My name is Jonathan, and I have three boys aged 12, 10 and 8. Every year we attend the Aber conference, and this is a typical day in their life…
We have accommodation on the seafront. I wake every morning to the sound of the boys putting on their beach shoes, slamming the front door and running down the prom to meet their nana, who has been staying in a more upmarket establishment! They have breakfast at the hotel and then go for hot drinks at one of the town’s many coffee shops.
Around 10:15 they go up to the Great Hall for the morning session. Nana waves them off at the Bible Club where they meet their cousins for a morning of songs, stories and memory verses with Alan Rees and the team.
At lunchtime, the dads take over. Dads, sons, uncles, nieces and nephews pile into a various combination of cars, and we drive back down to the front of the castle grounds. When they were younger, they would have played pitch and putt, gone up the funicular railway or played on the beach (and this year perhaps we’ll do that again) but in the main, we’ll go to the castle for a picnic and then to play cricket and football. At the beginning of the week that might just be our family but of course as the week goes on more and more friends, old and new join in. Can the dads resist joining them? What do you think?!
Teatime is time for chips or pizzas on the front with nana and grandpa, and then it’s back into the cars and up to the hall for the evening service where whoever arrives first books out a block of seats on the balcony. As the week goes on, and the children make more friends, the block gets bigger and bigger, so that by Thursday or Friday they need more and more packets of sweets to pass up and down the row.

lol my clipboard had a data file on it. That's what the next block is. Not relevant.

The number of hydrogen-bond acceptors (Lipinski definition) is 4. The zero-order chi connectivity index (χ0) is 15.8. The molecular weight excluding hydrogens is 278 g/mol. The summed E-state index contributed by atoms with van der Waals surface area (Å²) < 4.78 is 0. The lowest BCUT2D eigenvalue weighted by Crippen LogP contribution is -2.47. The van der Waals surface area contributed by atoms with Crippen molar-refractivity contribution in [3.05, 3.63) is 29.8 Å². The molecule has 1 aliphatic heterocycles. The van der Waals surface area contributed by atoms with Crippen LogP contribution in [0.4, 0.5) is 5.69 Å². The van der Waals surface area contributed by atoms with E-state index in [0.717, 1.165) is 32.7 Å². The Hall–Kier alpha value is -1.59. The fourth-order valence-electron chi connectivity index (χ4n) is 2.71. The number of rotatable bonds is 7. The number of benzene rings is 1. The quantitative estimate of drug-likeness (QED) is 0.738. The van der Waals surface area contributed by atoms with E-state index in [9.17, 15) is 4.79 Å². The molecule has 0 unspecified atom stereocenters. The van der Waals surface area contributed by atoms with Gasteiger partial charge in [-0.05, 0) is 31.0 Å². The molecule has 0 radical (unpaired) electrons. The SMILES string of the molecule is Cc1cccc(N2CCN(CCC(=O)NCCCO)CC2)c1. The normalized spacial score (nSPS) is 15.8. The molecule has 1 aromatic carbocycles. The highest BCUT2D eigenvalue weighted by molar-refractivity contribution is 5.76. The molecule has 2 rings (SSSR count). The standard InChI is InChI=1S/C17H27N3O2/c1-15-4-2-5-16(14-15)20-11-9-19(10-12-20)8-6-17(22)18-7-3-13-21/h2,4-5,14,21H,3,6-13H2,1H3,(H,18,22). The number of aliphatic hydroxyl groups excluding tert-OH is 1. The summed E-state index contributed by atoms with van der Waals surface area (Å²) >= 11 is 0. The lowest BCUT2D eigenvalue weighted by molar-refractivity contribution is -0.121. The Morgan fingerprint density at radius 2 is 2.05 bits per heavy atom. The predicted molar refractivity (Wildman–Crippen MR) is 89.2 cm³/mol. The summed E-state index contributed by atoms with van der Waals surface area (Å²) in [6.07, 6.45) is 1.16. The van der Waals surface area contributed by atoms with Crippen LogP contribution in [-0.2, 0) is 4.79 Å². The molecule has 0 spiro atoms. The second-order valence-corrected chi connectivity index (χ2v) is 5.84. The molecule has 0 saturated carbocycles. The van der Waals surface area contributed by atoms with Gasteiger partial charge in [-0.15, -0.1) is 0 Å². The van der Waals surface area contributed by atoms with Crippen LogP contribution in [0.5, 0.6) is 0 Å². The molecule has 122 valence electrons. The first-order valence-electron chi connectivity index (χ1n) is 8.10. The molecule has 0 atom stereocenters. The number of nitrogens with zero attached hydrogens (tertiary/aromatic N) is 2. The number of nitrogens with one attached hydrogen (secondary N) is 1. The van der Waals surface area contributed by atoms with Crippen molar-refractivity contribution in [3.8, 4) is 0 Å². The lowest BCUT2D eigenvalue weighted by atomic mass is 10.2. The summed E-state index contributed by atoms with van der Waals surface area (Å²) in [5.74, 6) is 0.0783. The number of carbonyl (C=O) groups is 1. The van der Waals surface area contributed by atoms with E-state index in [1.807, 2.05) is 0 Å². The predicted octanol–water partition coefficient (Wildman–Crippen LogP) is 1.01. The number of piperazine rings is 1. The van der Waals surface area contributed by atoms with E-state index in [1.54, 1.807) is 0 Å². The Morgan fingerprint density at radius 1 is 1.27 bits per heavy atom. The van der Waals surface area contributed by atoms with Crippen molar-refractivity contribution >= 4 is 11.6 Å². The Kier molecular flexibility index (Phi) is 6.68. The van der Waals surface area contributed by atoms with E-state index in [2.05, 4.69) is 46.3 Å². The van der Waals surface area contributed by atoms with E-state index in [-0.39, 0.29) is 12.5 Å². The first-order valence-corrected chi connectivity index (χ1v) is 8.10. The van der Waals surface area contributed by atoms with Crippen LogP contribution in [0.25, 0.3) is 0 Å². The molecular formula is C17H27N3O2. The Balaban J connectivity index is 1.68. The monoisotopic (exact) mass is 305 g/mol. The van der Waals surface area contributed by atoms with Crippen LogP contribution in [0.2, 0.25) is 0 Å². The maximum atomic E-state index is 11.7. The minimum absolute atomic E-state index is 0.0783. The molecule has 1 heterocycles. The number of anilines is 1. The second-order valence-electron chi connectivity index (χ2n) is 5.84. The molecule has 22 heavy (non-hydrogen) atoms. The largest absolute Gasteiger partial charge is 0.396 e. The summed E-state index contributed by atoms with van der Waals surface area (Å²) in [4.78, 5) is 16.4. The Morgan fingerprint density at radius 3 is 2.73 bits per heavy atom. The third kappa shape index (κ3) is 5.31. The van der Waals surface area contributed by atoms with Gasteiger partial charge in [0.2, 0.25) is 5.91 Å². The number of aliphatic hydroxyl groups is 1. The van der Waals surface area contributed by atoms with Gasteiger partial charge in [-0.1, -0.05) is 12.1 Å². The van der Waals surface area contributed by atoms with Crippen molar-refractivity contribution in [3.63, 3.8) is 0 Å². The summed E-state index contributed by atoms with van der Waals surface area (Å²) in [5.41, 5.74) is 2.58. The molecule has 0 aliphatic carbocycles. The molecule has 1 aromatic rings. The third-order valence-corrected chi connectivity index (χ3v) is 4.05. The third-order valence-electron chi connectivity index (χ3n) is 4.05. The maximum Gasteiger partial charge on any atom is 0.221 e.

During the service the older children studiously make notes, the younger ones play on iPads, read books and giggle together. They might not look like they’re listening, but they are. Every so often their heads bob up to listen to an illustration or to smile at the preacher’s joke (ok, perhaps to ask what was funny about the minister’s ‘joke’— children can be a tough crowd!) but there they are in the midst of this Christian community worshipping their heavenly Father.
As their dad, I’m delighted to have them there soaking up the same atmosphere I did as a boy thirty years ago. I’m pleased that their mum, grandma, auntie and uncle are there too as are lots of family members added in by marriage, and friends picked up over the years.
I’m aware that not everyone has the joy of a big Christian family and I’m thankful to God that he has been gracious to us. And I hope that in years to come Aber will be something my children remember fondly. A place where they looked down from the balcony and saw family, friends and God’s people enjoying a week of worship together.
And I hope that if you’re bringing your children to Aber for the first time this year that you too will have a great time as a family, worshipping together and enjoying God at the seaside.